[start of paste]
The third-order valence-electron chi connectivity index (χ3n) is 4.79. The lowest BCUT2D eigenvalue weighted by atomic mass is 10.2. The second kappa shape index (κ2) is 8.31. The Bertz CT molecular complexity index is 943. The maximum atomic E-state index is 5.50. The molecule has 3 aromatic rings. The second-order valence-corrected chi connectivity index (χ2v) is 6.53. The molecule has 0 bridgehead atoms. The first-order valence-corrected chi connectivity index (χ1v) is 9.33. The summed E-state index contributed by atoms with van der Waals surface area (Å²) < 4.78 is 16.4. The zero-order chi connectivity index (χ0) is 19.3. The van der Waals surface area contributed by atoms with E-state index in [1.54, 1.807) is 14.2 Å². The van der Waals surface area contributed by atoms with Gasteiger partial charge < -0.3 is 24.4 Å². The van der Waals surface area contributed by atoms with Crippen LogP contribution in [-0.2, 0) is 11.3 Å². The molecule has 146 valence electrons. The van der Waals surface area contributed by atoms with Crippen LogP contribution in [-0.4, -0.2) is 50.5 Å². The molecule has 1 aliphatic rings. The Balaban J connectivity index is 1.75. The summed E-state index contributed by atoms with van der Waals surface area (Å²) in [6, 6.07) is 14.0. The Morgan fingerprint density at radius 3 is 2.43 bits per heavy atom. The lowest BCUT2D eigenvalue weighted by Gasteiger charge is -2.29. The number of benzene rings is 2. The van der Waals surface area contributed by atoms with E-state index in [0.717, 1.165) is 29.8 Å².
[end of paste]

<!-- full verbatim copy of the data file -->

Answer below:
The third-order valence-electron chi connectivity index (χ3n) is 4.79. The lowest BCUT2D eigenvalue weighted by atomic mass is 10.2. The second kappa shape index (κ2) is 8.31. The Bertz CT molecular complexity index is 943. The maximum atomic E-state index is 5.50. The molecule has 3 aromatic rings. The second-order valence-corrected chi connectivity index (χ2v) is 6.53. The molecule has 0 bridgehead atoms. The first-order valence-corrected chi connectivity index (χ1v) is 9.33. The summed E-state index contributed by atoms with van der Waals surface area (Å²) < 4.78 is 16.4. The zero-order chi connectivity index (χ0) is 19.3. The van der Waals surface area contributed by atoms with E-state index in [1.54, 1.807) is 14.2 Å². The van der Waals surface area contributed by atoms with Gasteiger partial charge < -0.3 is 24.4 Å². The van der Waals surface area contributed by atoms with Crippen LogP contribution in [-0.2, 0) is 11.3 Å². The molecule has 146 valence electrons. The van der Waals surface area contributed by atoms with Crippen LogP contribution in [-0.4, -0.2) is 50.5 Å². The molecule has 1 aliphatic rings. The Balaban J connectivity index is 1.75. The summed E-state index contributed by atoms with van der Waals surface area (Å²) in [6, 6.07) is 14.0. The Morgan fingerprint density at radius 3 is 2.43 bits per heavy atom. The lowest BCUT2D eigenvalue weighted by Gasteiger charge is -2.29. The number of benzene rings is 2. The van der Waals surface area contributed by atoms with E-state index in [0.717, 1.165) is 29.8 Å².